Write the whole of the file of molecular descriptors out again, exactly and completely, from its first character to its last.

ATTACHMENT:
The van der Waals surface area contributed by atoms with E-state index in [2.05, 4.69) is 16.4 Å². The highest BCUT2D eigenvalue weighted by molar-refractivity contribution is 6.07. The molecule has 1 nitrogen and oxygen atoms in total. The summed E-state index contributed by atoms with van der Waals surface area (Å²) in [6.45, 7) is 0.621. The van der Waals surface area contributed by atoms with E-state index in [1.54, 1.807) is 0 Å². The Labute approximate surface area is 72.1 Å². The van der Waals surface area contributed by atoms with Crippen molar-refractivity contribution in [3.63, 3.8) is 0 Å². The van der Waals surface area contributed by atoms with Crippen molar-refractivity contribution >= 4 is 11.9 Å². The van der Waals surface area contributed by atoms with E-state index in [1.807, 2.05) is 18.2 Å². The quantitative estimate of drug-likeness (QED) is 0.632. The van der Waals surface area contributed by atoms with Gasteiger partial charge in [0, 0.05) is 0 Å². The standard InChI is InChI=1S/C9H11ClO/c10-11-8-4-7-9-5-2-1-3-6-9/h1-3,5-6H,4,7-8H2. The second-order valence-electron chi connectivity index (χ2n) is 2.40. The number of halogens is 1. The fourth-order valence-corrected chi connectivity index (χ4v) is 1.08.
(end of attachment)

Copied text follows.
The van der Waals surface area contributed by atoms with E-state index in [2.05, 4.69) is 16.4 Å². The highest BCUT2D eigenvalue weighted by molar-refractivity contribution is 6.07. The molecule has 1 nitrogen and oxygen atoms in total. The summed E-state index contributed by atoms with van der Waals surface area (Å²) in [6.45, 7) is 0.621. The van der Waals surface area contributed by atoms with E-state index in [1.54, 1.807) is 0 Å². The Labute approximate surface area is 72.1 Å². The van der Waals surface area contributed by atoms with Crippen molar-refractivity contribution in [3.63, 3.8) is 0 Å². The van der Waals surface area contributed by atoms with Crippen molar-refractivity contribution >= 4 is 11.9 Å². The van der Waals surface area contributed by atoms with E-state index in [1.807, 2.05) is 18.2 Å². The quantitative estimate of drug-likeness (QED) is 0.632. The van der Waals surface area contributed by atoms with Gasteiger partial charge in [0, 0.05) is 0 Å². The standard InChI is InChI=1S/C9H11ClO/c10-11-8-4-7-9-5-2-1-3-6-9/h1-3,5-6H,4,7-8H2. The second-order valence-electron chi connectivity index (χ2n) is 2.40. The number of halogens is 1. The fourth-order valence-corrected chi connectivity index (χ4v) is 1.08.